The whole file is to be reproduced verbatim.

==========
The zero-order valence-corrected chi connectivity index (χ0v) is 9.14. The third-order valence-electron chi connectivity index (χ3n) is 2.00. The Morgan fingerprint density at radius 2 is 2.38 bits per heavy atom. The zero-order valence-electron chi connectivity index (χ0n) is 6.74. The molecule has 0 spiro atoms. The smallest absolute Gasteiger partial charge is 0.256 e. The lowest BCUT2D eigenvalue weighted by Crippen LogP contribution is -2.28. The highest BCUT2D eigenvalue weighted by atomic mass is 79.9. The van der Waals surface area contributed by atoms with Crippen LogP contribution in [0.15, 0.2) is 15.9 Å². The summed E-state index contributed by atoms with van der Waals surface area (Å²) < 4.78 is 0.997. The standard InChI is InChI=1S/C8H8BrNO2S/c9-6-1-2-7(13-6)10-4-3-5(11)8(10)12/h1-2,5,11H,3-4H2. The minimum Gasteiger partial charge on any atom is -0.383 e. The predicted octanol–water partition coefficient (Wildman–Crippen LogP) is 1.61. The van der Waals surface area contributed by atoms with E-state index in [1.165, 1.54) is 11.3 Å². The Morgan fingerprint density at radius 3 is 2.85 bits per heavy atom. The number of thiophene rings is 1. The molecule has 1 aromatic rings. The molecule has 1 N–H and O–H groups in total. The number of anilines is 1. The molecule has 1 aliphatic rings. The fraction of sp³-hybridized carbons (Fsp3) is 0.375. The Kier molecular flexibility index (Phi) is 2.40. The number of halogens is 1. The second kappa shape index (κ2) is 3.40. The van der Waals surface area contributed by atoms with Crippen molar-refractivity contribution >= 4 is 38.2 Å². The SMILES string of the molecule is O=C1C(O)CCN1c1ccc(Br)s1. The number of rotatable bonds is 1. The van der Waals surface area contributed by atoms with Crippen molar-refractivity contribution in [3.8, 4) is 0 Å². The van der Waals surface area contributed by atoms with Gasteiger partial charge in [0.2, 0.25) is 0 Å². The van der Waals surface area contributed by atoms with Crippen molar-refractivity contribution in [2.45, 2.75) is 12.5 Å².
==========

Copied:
The zero-order valence-corrected chi connectivity index (χ0v) is 9.14. The third-order valence-electron chi connectivity index (χ3n) is 2.00. The Morgan fingerprint density at radius 2 is 2.38 bits per heavy atom. The zero-order valence-electron chi connectivity index (χ0n) is 6.74. The molecule has 0 spiro atoms. The smallest absolute Gasteiger partial charge is 0.256 e. The lowest BCUT2D eigenvalue weighted by Crippen LogP contribution is -2.28. The highest BCUT2D eigenvalue weighted by atomic mass is 79.9. The van der Waals surface area contributed by atoms with Crippen LogP contribution in [0.15, 0.2) is 15.9 Å². The summed E-state index contributed by atoms with van der Waals surface area (Å²) < 4.78 is 0.997. The standard InChI is InChI=1S/C8H8BrNO2S/c9-6-1-2-7(13-6)10-4-3-5(11)8(10)12/h1-2,5,11H,3-4H2. The minimum Gasteiger partial charge on any atom is -0.383 e. The predicted octanol–water partition coefficient (Wildman–Crippen LogP) is 1.61. The van der Waals surface area contributed by atoms with E-state index in [1.165, 1.54) is 11.3 Å². The Morgan fingerprint density at radius 3 is 2.85 bits per heavy atom. The number of thiophene rings is 1. The molecule has 1 aromatic rings. The molecule has 1 N–H and O–H groups in total. The number of anilines is 1. The molecule has 1 aliphatic rings. The fraction of sp³-hybridized carbons (Fsp3) is 0.375. The Kier molecular flexibility index (Phi) is 2.40. The number of halogens is 1. The second kappa shape index (κ2) is 3.40. The van der Waals surface area contributed by atoms with Crippen molar-refractivity contribution >= 4 is 38.2 Å². The SMILES string of the molecule is O=C1C(O)CCN1c1ccc(Br)s1. The number of rotatable bonds is 1. The van der Waals surface area contributed by atoms with Crippen molar-refractivity contribution in [3.8, 4) is 0 Å². The van der Waals surface area contributed by atoms with Gasteiger partial charge in [0.2, 0.25) is 0 Å². The van der Waals surface area contributed by atoms with Crippen molar-refractivity contribution in [2.45, 2.75) is 12.5 Å².